– J Bramble
    Jan 16, 2017 at 16:22
  • @JBramble I should probably mention that it's done with the SourceTree app eg: git -c diff.mnemonicprefix=false -c core.quotepath=false -c credential.helper=sourcetree push -v --tags production refs/heads/master:refs/heads/master
    – Maciek Rek
    Feb 23, 2017 at 14:10

The simplest way to think of subtrees and submodules is that a subtree is a copy of a repository that is pulled into a parent repository while a submodule is a pointer to a specific commit or branch in another repository.


[Git Submodule - Atlassian]

Git submodule is useful when you want to keep the embedded repository's commit history separate from the main repository. However, using submodules can be complex and difficult to manage, especially when you need to update the embedded repository.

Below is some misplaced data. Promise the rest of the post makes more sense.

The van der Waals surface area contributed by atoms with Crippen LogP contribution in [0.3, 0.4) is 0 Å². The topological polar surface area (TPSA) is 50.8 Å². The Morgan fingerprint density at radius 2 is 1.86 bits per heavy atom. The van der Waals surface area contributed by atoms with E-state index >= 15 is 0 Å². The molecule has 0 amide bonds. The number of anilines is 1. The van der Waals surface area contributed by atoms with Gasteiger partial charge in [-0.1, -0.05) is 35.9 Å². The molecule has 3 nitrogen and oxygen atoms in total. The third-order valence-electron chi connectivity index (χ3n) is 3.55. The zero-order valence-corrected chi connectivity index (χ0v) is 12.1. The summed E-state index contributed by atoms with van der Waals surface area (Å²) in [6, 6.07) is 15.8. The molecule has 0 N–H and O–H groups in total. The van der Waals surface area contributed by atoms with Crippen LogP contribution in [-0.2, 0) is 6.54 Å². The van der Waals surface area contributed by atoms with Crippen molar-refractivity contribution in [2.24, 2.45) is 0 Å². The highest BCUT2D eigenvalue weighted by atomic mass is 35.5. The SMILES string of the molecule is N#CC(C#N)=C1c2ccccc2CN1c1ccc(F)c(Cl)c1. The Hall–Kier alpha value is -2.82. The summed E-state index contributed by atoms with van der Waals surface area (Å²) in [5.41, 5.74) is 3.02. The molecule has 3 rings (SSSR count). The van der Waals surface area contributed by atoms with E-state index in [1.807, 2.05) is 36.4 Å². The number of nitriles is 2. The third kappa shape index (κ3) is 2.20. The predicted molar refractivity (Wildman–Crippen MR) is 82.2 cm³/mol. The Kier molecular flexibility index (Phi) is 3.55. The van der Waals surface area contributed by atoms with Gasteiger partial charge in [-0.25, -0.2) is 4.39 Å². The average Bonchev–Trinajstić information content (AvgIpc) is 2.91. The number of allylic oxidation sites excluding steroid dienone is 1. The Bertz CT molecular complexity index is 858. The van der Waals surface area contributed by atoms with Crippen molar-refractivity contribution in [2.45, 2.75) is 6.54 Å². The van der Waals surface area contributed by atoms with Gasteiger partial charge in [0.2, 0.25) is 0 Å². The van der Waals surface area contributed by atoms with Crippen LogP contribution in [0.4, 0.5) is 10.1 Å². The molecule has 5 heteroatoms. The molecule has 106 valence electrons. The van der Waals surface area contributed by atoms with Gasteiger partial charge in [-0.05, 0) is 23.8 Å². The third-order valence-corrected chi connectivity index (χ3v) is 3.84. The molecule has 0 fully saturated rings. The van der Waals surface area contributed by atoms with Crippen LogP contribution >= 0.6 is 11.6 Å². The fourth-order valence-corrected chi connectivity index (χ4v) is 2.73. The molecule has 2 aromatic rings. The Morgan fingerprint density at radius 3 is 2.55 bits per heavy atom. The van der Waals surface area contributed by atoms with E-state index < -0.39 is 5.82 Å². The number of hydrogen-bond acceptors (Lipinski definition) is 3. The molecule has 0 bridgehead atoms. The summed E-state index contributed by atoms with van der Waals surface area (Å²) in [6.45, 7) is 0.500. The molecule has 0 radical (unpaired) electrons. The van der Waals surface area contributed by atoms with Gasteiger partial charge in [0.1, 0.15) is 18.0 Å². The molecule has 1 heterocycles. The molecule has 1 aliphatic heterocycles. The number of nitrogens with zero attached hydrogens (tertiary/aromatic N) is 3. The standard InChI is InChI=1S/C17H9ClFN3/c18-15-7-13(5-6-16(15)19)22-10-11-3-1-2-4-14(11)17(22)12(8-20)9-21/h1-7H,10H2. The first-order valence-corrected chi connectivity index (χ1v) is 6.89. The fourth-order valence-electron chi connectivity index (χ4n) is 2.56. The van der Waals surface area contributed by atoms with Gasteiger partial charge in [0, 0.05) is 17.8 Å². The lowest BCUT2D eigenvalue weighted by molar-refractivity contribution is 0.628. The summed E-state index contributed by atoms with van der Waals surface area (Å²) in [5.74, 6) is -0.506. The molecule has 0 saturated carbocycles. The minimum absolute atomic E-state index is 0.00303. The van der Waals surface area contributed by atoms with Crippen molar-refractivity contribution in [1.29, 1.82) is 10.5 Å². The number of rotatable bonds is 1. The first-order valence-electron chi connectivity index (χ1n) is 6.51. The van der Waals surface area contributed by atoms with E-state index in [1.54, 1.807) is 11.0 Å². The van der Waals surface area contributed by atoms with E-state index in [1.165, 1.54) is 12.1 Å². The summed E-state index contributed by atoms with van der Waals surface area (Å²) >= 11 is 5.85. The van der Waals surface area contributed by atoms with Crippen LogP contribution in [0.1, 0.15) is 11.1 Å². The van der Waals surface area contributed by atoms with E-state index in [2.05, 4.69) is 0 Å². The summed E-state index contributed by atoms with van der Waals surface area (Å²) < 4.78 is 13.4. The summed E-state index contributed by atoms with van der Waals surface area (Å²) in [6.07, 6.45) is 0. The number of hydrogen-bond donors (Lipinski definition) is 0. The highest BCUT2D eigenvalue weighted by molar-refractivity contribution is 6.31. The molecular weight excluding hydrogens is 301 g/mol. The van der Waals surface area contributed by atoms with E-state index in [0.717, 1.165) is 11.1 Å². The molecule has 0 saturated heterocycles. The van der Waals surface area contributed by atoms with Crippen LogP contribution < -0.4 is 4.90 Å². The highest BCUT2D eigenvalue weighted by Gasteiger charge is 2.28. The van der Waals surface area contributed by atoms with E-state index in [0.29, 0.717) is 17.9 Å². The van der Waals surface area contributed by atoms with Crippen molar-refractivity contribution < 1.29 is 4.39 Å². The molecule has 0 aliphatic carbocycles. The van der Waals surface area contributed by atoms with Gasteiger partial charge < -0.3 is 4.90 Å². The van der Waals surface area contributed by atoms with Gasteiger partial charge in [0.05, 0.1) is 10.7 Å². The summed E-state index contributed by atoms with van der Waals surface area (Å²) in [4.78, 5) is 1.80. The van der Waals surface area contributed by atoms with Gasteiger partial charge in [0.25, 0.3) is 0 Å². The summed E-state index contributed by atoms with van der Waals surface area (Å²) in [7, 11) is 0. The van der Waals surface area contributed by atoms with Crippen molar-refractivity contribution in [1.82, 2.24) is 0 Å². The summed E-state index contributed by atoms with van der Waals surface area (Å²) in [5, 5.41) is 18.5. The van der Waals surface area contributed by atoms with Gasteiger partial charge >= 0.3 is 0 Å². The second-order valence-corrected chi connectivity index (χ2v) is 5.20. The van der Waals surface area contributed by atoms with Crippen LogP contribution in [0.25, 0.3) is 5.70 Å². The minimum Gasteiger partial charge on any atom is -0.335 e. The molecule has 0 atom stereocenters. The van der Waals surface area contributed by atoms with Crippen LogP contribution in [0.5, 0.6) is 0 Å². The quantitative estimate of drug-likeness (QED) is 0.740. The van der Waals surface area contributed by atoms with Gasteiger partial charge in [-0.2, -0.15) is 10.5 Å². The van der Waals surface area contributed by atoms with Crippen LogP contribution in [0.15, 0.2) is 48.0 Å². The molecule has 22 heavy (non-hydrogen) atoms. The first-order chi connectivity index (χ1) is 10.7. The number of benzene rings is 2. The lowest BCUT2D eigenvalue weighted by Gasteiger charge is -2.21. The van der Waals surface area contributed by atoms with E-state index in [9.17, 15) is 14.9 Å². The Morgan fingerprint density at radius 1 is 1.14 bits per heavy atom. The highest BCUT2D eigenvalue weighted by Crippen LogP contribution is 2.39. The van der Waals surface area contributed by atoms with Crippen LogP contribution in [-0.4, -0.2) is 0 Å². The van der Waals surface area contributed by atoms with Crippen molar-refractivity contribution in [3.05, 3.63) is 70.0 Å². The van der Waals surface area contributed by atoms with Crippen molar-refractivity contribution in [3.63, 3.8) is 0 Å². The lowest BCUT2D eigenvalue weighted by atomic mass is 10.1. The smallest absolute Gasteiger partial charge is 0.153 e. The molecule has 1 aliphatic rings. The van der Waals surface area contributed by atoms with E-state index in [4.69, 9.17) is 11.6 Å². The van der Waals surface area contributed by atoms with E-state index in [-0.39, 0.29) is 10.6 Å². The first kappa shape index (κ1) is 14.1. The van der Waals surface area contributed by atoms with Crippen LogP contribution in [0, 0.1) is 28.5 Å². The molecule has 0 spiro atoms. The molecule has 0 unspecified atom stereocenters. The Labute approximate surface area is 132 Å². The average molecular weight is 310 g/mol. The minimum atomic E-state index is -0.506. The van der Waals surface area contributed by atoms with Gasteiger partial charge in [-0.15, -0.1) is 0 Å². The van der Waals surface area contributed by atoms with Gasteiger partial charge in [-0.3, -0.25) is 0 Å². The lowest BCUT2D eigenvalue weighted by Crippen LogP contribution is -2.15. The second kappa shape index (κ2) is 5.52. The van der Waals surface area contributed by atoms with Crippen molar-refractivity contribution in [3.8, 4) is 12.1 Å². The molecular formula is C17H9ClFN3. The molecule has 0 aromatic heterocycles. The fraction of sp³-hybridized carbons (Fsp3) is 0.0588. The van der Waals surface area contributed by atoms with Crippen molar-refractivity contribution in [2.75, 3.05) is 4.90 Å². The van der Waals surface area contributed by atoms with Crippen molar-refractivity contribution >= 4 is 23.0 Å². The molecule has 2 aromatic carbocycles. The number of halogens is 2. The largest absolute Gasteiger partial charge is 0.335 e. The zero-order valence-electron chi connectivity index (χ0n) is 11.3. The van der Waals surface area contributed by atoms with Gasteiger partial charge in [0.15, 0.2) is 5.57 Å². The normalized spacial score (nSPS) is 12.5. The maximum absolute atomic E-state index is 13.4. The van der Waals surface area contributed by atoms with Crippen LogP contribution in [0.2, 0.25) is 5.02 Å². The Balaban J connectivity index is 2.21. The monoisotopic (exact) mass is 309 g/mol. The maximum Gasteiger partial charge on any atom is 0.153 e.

[Git Subtree and comparison with Submodule - Atlassian]

Git subtree is a solution that allows merging one repository into another as a subdirectory, but keeping the entire commit history. It is useful when you want to share a set of files between different projects without the need to maintain a separate repository. Using a subtree is simpler than using a submodule and is generally easier to manage.

In short, if you need to keep the shared repository's commit history separate from the main repository, git submodule might be the best choice. If you need to share a set of files between different projects without the need to maintain a separate repository, git subtree might be the best choice.

Get/Update Workflow Comparison

Let's compare the commands for sending and receiving updates:

1. Submodule

#push updates:
cd path/to/submodule
1. git add .
2. git commit -m "Submodule Update"
3. git push origin master
cd ..
4. git add submodule
5. git commit -m "Submodule ref update"
6. git push origin master
# >Needs to be in this order! Easy to get trouble<

git submodule update --remote

2. Subtree

#push updates:
cd path/to/shared/repo
1. git add .
2. git commit -m "Subtree update"
3. git push origin master
4. git subtree push --prefix=path/to/shared/repo shared-repo master

git subtree pull --prefix=path/to/shared/repo shared-repo master